Thanks. I figured that was obvious enough to not need explanation. So I decided it was out of scope. But, I am wrong all the time.

I am assuming you feel that we should teach our admins to test all their SSH passwords against standard attack dictionaries and disable/notify any that fail. This is a good idea. I will try to add it tomorrow.

Are there other conditions that are detectable by SSH admins that require disabling passwords?

Comment: Re:Anyone can intercept SSH some of the time (Score 1) 278

by dweller_below (#48687961) Attached to: Snowden Documents Show How Well NSA Codebreakers Can Pry

You should have user honeypots. Once in a while present a fake certificate. If the user ignore the wrong fingerprint and type in the correct password, reset the account password.

That is an interesting idea. It is easy to MITM our SSH client connections. But, this control comes with a large expense. Because it is easy for our clients to see Security's actions, and it is hard for them to see the actions of attackers, they will conclude that Security is being evil for no good reason. This will greatly reduce our effectiveness by isolating Security from our community. Other controls may mitigate this problem with less expense.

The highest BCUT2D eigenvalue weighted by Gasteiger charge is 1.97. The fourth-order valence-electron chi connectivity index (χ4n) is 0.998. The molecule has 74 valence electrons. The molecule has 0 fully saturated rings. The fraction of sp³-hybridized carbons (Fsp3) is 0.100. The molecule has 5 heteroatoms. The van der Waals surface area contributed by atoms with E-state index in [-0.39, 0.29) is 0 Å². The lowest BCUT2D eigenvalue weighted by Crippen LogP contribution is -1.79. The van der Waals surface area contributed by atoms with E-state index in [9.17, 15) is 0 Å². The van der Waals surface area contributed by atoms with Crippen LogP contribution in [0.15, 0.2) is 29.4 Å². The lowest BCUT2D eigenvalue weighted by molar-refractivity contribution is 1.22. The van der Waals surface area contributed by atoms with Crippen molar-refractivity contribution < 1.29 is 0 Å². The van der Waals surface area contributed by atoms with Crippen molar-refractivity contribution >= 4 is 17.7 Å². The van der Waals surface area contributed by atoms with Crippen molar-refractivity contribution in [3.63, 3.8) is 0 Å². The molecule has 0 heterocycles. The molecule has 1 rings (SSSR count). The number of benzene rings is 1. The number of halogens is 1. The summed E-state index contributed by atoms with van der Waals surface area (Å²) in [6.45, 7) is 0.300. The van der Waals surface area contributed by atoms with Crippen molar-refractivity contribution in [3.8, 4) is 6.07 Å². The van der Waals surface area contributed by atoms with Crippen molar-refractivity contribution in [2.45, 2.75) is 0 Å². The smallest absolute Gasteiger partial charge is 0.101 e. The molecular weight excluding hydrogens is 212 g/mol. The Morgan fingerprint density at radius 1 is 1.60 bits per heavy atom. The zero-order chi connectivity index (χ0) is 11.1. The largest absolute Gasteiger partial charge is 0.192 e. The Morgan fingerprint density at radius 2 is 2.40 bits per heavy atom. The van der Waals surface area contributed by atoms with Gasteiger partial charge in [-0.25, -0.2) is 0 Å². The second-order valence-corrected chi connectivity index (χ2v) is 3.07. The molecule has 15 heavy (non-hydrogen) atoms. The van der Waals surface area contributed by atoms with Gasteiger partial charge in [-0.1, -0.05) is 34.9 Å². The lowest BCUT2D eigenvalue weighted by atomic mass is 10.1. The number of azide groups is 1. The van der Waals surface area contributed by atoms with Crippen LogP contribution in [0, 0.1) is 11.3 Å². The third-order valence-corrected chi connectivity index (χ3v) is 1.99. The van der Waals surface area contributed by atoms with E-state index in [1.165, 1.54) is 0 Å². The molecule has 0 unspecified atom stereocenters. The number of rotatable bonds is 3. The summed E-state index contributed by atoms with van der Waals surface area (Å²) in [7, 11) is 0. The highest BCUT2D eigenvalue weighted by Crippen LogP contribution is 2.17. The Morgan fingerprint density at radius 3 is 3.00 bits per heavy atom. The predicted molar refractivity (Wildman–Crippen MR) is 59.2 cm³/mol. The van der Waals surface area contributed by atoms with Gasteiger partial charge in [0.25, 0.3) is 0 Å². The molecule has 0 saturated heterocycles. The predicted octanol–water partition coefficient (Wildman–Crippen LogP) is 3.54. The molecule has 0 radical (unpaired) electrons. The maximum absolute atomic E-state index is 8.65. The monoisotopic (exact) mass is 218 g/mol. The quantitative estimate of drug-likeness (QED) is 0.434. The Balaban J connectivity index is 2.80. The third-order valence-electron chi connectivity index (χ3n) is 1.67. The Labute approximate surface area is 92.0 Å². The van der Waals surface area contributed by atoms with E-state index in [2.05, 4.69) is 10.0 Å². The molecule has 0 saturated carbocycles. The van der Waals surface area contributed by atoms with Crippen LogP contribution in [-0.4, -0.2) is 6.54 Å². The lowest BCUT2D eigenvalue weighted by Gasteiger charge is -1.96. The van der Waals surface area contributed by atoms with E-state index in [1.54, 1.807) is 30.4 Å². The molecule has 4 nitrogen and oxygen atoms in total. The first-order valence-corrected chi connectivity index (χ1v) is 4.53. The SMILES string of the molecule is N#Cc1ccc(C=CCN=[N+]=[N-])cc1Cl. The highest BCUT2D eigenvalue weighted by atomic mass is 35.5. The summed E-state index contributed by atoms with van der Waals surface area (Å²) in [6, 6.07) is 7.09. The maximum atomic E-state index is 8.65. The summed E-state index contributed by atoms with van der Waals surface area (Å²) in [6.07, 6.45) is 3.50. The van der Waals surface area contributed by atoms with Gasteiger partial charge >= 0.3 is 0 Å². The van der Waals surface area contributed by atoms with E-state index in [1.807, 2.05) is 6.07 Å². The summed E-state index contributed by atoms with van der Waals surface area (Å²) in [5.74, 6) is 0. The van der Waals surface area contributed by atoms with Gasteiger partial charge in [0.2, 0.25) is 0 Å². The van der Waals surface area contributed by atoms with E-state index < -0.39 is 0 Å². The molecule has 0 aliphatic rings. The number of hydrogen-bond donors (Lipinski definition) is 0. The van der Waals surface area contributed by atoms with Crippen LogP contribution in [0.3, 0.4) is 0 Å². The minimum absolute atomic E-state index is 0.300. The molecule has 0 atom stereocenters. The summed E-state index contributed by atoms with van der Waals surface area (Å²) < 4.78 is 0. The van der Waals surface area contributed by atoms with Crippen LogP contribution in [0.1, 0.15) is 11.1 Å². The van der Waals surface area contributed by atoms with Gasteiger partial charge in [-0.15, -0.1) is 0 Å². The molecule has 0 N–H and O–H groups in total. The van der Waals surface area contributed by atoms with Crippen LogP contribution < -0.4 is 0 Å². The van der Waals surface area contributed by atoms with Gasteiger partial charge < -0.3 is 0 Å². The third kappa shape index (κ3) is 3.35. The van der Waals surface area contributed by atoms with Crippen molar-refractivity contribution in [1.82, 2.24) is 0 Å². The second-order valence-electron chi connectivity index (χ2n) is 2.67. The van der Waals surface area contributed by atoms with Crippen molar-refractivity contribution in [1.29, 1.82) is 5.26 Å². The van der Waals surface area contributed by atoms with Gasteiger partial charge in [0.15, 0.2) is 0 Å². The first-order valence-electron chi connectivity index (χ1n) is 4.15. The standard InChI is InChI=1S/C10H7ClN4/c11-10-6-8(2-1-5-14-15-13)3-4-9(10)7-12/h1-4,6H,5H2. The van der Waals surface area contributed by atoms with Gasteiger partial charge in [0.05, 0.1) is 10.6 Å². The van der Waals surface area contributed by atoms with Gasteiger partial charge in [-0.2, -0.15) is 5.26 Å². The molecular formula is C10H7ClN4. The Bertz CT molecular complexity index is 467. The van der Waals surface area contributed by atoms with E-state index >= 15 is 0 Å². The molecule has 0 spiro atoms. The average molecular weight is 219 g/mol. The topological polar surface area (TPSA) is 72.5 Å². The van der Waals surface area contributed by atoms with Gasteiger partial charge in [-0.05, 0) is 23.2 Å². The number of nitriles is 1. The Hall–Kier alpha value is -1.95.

For example, we are currently pushing our people to adopt widespread 2-factor authentication. Our people are ready to accept 2-factor. They understand it's value. They are familiar with it's use. We have multiple cheap 2-factor solutions. 2-factor somewhat mitigates MITM and also helps other issues.